Hello, my friends! I hope you are treating life well! Today’s post is quick follow-up post from last week’s post about the pros/cons of using a scale. It’s also part an ongoing conversation based on the feedback and comments from the original post.
As you know, I’m usually not a big fan of using the scale; however, there are times when the scale is appropriate, such as when an athlete needs to weigh in for a sport or when a bodybuilder needs to prepare for a show. When I say, “To Hell with the Scale,” my context is for the general public trying to lose weight, get into shape, and live a healthy lifestyle. In my initial post, I listed several reasons why it is not a good idea to use this method. Today, I want to walk you through one of the most common scenarios that drive me absolutely crazy as a coach, trainer, and nutritionist.
Let’s imagine for a moment that you are new to a health and fitness lifestyle, including proper nutrition, appropriate cardiovascular exercise, and weight training. You are 45 years old, and you want to lose 40 lbs. so that you can feel good about the way that you look. You begin to change your nutrition and you begin to add weight training and cardiovascular exercise into your daily routine.
At the end of each of the first three weeks, you step on the scale and become elated as you see that you are 4-5 lbs down. Week number four winds to an end, and, as per your routine, you step your body back onto your best friend, a.k.a. the scale, and realize that your best friend has just stabbed you in the back! Instead of losing your typical 4-5 lbs you actually gained a pound. “How can this be,” you ask yourself in denial. “I started hitting the weights during the last 2 weeks, and I was certain that the scale was going to continue heading south on me!”
Let’s dig deeper and see what is REALLY happening from a physiological perspective. When you transition from a sedentary (or low activity) lifestyle to a lifestyle that includes cardiovascular and resistance exercise, you undergo a healthy weight gaining process.
In addition to creating human movement and helping you function as a human being, your muscles are also one of your main storage units! Have you ever wondered where all of the calories that you eat go? If you are tempted to think that you use them immediately, store some as fat, and poop the rest of them out I have bad news for you: You are terribly mistaken.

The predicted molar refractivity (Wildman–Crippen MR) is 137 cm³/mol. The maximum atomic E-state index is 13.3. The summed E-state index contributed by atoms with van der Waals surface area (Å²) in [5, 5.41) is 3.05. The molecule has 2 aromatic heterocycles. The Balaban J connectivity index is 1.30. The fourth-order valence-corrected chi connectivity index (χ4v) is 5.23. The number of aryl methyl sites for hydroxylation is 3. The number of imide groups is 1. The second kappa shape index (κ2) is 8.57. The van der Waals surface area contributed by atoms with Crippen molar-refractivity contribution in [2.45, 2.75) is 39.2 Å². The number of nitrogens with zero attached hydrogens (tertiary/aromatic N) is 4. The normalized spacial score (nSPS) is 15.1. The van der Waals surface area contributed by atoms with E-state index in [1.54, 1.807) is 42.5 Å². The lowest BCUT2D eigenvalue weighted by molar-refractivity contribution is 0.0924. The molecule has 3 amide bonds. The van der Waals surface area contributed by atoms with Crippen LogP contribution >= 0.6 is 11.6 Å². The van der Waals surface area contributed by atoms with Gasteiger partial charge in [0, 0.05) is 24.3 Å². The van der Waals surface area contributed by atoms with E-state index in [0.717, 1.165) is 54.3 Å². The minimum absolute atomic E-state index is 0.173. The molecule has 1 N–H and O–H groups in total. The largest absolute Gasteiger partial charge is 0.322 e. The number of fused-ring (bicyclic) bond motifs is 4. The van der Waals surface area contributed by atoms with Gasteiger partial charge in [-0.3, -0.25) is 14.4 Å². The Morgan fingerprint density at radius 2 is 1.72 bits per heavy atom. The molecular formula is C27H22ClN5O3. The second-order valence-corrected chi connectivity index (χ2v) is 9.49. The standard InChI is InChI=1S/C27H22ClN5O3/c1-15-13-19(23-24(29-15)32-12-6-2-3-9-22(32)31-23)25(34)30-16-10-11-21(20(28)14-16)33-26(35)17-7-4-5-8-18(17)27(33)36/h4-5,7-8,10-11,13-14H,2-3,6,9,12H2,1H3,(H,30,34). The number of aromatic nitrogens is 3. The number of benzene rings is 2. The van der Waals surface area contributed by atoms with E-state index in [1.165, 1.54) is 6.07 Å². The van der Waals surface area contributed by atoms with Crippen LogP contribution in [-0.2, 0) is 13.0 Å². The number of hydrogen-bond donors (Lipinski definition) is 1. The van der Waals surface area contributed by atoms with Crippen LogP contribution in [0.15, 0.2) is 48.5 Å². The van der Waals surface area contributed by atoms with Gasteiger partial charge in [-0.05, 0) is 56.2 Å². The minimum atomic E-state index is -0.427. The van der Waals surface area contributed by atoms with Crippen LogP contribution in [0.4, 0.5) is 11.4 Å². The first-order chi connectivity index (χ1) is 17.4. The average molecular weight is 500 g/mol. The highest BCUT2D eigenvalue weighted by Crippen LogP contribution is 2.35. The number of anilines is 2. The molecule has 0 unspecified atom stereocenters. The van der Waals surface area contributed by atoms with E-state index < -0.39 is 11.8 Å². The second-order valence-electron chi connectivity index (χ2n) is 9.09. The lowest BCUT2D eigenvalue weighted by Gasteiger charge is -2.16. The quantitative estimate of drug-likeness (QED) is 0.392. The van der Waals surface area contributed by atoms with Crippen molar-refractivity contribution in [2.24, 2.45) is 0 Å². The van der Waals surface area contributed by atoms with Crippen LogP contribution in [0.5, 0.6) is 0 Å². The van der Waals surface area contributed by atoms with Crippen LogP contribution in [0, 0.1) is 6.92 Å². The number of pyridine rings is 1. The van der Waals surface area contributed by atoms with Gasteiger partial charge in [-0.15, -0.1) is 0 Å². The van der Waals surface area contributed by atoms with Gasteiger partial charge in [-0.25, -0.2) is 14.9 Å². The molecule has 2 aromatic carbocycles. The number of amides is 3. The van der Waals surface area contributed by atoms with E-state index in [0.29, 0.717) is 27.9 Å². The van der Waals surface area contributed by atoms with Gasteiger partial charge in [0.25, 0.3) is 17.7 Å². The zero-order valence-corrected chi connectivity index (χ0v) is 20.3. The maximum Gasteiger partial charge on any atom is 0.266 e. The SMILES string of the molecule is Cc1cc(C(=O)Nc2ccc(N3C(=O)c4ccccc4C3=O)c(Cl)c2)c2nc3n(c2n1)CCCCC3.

You, indeed, use some of them on the spot for the demands of living, and, yes, you do store some as fat, but under optimal conditions, your muscles store carbohydrates, in particular, as GLYCOGEN. Glycogen is simply carbohydrates that have been broken down into blood sugar and stored within your muscles and liver. As you begin exercising, your body becomes more effective at storing glycogen, which is a very good and healthy thing from a physiological perspective. In essence, your body’s “container” for glycogen becomes much bigger because your body now needs more energy to support your newfound activity level!
This is why that “darn scale” is not moving in the direction that you want it to! Here is the equation:
-When you begin exercising, your body becomes more adept at storing glycogen.
– EACH GRAM OF GLYCOGEN STORED IN YOUR MUSCLES REQUIRES APPROXIAMTELY 3 GRAMS OF WATER TO DO IT!
-What this means is that although your body is doing what it was designed by our creator to do, we gain weight but NOT fat weight!
-This process allows you to store energy so that you can continue to lift weights and be active so that you can build muscle, the very machine responsible for burning fat in the first place!
So, going back to our original scenario with our newfound health nut, they step on the scale and become frustrated with a result that is actually burning body fat and creating a physiology of health and fitness! This is akin to winning the lottery and then throwing a temper tantrum. It makes no sense whatsoever. Once we understand what is going on in our bodies as we begin exercising and building muscle, we will be less inclined to slap the hand that is feeding us.
I hope that you will be able to embrace a healthy lifestyle and measure your progress with more effective tools from here on out. Remember: “To hell with the scale so that you can live your life well.” Life is good my friends!